“You can ignore technologies as much as you want. You don’t have to embrace innovation. You can embrace unemployment and bankruptcy instead,” he said.
Future technologies will include cell phones with pull-out flexible screens, and wallpaper that serves as a surround-screen.
In the middle of the night, you can ask an expert system in the wallpaper if the chest pain is indigestion or a heart attack.
Living rooms will have 3D screens around the room. Expert systems now can answer simple questions with 99% accuracy, and this eventually will reduce the cost of medical care. Poor people don’t go to the doctor often until it is too late and very expensive. Similarly, lawyers, professors, and tutors all will be available through wallpaper, contact lenses, etc.
Single people without a date on Friday will ask who is available tonight, go out and see others subscribing to a date service and also seeking dates, with highlights around their faces on the eyeglass screens.
Cars of future will drive themselves; several states have licenses for robotic cars with GPS, radar, and vision systems to avoid 30,000 traffic deaths per year in the U.S. Soon, no one will know what an auto accident is.
Consider a woman shopping for a dress; she finds the perfect one but it’s the wrong size. Measurements are sent to the cloud, and the dress arrives the next day. It’s a long way from the Henry Ford view that customers could have whatever color they want, as long as it was black.
Perfect capitalism is when supply and demand curves meet. To ensure your company can compete in a market where customers have an infinite knowledge of products, fight back in four ways: target marketing, data mining, positioning, and branding. If you don’t do these things, your competitor will define you and drive you out of business. Advertising becomes even more important.
Education and medicine will change dramatically. The university hasn’t changed much in 2000 years. Roboticized medicine will get smaller. Smart pills with chips and a television inside, controlled by artificial intelligence and motorized with microelectronic mechanical systems (MEMS) will perform surgery from the inside the body. For those who fear a colonoscopy, this gives new meaning to “Intel Inside.”
Cancer research combined with nanotechnology will yield molecules that seek and destroy individual cancer cells. Artificial intelligence will find precancerous cells before they form into cancer. There will be no more tumors. Putting a DNA-scanning chip into toilets will find diseases before they become a problem, alerting, if preventive therapy is needed. A small lump in a breast already has 10 billion cancer cells—that’s too late. Pancreatic cancer is a death sentence in its last three years, but for the first 17 years there are no symptoms.
Will there be a tricorder from “Star Trek” where a handheld device will find any bodily ailment inside the body?
The MRI now is huge because a huge magnetic field is required. With advanced electronics, a briefcase is now the smallest sized MRI. Soon a cell phone-sized device will be the new MRI. Using technology available today, you could blow on your bathroom mirror and analyze 50% of all common cancers.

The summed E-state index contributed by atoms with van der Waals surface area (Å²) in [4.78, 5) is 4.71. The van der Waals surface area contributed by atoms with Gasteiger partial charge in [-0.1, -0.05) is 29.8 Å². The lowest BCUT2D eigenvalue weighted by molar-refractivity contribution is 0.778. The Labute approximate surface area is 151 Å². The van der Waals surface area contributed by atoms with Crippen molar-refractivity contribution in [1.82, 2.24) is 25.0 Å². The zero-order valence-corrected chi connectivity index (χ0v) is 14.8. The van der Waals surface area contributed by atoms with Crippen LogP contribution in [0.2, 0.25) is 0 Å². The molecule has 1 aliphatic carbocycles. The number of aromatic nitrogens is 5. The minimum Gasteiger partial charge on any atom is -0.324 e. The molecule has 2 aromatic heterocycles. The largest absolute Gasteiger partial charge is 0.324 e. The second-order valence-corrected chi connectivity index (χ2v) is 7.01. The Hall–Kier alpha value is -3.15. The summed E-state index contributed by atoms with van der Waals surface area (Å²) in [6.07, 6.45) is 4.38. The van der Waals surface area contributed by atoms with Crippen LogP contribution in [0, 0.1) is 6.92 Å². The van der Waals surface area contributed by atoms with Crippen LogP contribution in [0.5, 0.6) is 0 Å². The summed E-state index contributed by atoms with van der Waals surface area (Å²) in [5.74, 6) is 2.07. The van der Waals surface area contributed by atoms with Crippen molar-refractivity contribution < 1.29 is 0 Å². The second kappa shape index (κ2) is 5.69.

Engineering innovations: costs fall
Costs for such advances will continue to fall. The first human genome to be mapped cost $3 billion. Now mapping a human’s DNA costs $1000. Soon it will be $100. Why? Automation. The human genome is the owner’s manual for the human body. One dollar invested in the human genome project returns about $140.
You’ve all seen the hype about 3D printing. Soon we’ll be printing and growing human organs. Human body shops will be able to manufacture genetically compatible bone, cartilage, blood vessels, heart valves, bladders, and livers.
New frontiers in brain research will be able to tell the difference between truth and lies, and allow synthetic telepathy, even with total paralysis. Stephen Hawking can now type via thinking, translating brainwaves directly to e-mail and mechanized motion.
Children who miss school will not have to be one day dumber with application robotic learning surrogates, using vision and motion controlled robotics to bring the young person into the classroom via a robotic avatar.
How smart are humanoid robots today? I asked that of Honda Asimo creators (an amazingly nimble little robot that can even jump), but it still has, compared to humans, “collective intelligence of a retarded cockroach.” Fully replicated human capabilities are perhaps a century away. Yet Japan is working on robot nurses to help care for the next generation of elderly, since the low birthrate has created a demographic train wreck there.
Advancing technologies do create winners and losers, and dangerous and dreary jobs continue to become fewer as humans continue to do flexible, creative jobs, such as construction work, gardening, sanitation work, and fine motor-controlled art, imagination, music, and science.
Robotics will soon surpass the automotive industry of today in size. And innovation will continue to be the biggest creator of jobs in human history.
- Mark T. Hoske, content manager, CFE Media, Control Engineering, Plant Engineering, and Consulting-Specifying Engineer, mhoske(at)cfemedia.com.
Dr. Kaku’s website - http://mkaku.org
www.robotics.org – Robotic Industries Association
See links below for more on robotics and manufacturing innovation.